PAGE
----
Why We Should Cancel Pride Celebrations

By | November 30, 2010

Freedom flags at PridePride festivals for all of 2011 and beyond should be canceled.

More important than hunky guys, displays of camp, and the all consuming focus on gay marriage, our young people need all of our time and access to resources. It will not do any young person any good to go to a rally and have no place to sleep afterwards. 

Pride festivals that focus on something other than mentoring and encouraging young people will only provide a quick and imminent death to our movement.

We can not demand equal rights without consideration of what we are teaching and sharing with younger generations. Protests of all kinds are needed.

Where is the marching and demanding that young people have health care and ways to sustain themselves should their family of origin not great them respectfully when they come out? I grew up in constant fear of being found out. I grew up with the fear that I would be at a severe loss financially if I was found out and then of course excommunicated from my family.

I understand young people’s need for safety, self expression and the unrelenting fear of being “put out” and left to fend for themselves. Pride festivals with their gigantic budgets have yet to take seriously the needs of our young members.

An old school diva whipping out a bunch of hits from the 70’s will not help a young boy who is bullied, isolated and lacking in basic survival skills. Theme parties and fanfare will not ensure that the young girl who is questioning and unsafe in her own home will sleep easy at night.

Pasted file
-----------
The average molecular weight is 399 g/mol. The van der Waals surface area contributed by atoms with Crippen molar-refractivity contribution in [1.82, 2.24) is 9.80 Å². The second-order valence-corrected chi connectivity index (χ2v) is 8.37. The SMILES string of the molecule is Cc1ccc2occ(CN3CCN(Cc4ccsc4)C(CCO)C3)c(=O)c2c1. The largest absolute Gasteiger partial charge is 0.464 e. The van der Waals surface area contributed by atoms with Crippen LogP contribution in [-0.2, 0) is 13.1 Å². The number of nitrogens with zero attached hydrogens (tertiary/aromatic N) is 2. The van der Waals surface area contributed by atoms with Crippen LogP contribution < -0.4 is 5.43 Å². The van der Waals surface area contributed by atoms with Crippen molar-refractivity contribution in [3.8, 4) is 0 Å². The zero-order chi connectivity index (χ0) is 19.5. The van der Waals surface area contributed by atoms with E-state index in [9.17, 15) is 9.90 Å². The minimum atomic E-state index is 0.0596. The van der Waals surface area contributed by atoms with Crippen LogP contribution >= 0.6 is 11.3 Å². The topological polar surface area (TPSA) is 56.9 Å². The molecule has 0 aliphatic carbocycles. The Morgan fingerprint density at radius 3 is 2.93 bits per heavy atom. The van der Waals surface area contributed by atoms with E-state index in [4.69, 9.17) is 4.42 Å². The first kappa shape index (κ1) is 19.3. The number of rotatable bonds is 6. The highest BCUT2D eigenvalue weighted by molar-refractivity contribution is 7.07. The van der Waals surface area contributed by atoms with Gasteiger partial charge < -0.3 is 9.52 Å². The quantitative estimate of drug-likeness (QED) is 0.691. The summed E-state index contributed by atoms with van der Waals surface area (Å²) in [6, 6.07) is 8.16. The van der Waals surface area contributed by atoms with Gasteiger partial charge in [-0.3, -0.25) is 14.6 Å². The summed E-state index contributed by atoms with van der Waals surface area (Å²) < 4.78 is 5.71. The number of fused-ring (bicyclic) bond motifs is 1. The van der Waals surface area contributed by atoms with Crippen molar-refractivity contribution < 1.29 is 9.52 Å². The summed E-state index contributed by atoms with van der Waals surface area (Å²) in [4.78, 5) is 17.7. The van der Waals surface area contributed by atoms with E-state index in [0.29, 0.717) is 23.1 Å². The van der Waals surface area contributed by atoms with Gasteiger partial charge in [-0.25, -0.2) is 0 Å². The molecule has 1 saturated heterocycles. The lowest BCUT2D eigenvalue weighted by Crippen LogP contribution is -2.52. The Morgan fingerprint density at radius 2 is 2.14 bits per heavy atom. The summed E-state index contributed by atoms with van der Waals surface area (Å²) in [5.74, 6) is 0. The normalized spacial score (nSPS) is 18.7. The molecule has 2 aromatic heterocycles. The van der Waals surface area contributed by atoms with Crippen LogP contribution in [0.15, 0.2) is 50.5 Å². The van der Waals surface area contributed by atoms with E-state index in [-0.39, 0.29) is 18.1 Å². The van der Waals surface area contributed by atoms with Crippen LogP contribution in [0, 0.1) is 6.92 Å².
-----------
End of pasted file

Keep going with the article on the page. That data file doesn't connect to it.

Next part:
I have been there and I speak from experience. What I needed and suspect young folks still need is the reassurance that they are loved, more than enough, have a right to exist and are not alone.

Having spent years in abusive relationships, I understand the abuser’s primary tool of isolation. Isolation and our complicity in being confused, horny, and constantly shaking our asses makes it very difficult to reach out to another person.

We, as older and hopefully wiser persons, must let our younger counterparts know that we are not easily confused and can offer more than a good time and financial resources. We are not willing to just reparent them. It is our duty to pass on knowledge, teach life skills and assist in goal planning and general self esteem building.

Personally, I am gathering a group of older established gay men to create a one-on-one mentoring program that will culminate in the creation of something that publicly declares our youth “off limits” in terms of aloneness and abuse.

Someone is watching.

Not everyone has gone asleep at the wheel. There are people who care and who want to listen.

While this entry is directed towards feelings of safety for young people, I want to publicly challenge older established gays to change the way we interact with the younger generation. I want to challenge the elder set to care for, not date, not raise, but truly care for younger persons.

I challenge us all to seek out the young folks in our immediate communities who would benefit from a kind word and a blueprint for self love and acceptance.

Yesterday, I saw a very moving film, “On these Shoulders We Stand”. In this moving documentary, gay history and the subsequent movement were shown in great detail. At 42, I witnessed things via this film that I didn’t know. If I was unaware of these monumental changes and our incredible history, it is safe to assume that the young person being bullied or harassed is unfamiliar with this as well.

How will any of this (canceling pride, community involvement, teaching skills) help young people and keep them alive? It will make everyone more responsible for not recreating yet again feelings of giving up and isolation that inevitably lead to depression and in extreme cases, suicide.

My mission is to assist young people in gathering the skills that lead to thriving in this world. I will offer support for our passionate and powerful young people. The support looks like and is not limited to basic budgeting, housing information, cooking and house maintenance, spiritual practices, interviewing and interpersonal relationship building skills.

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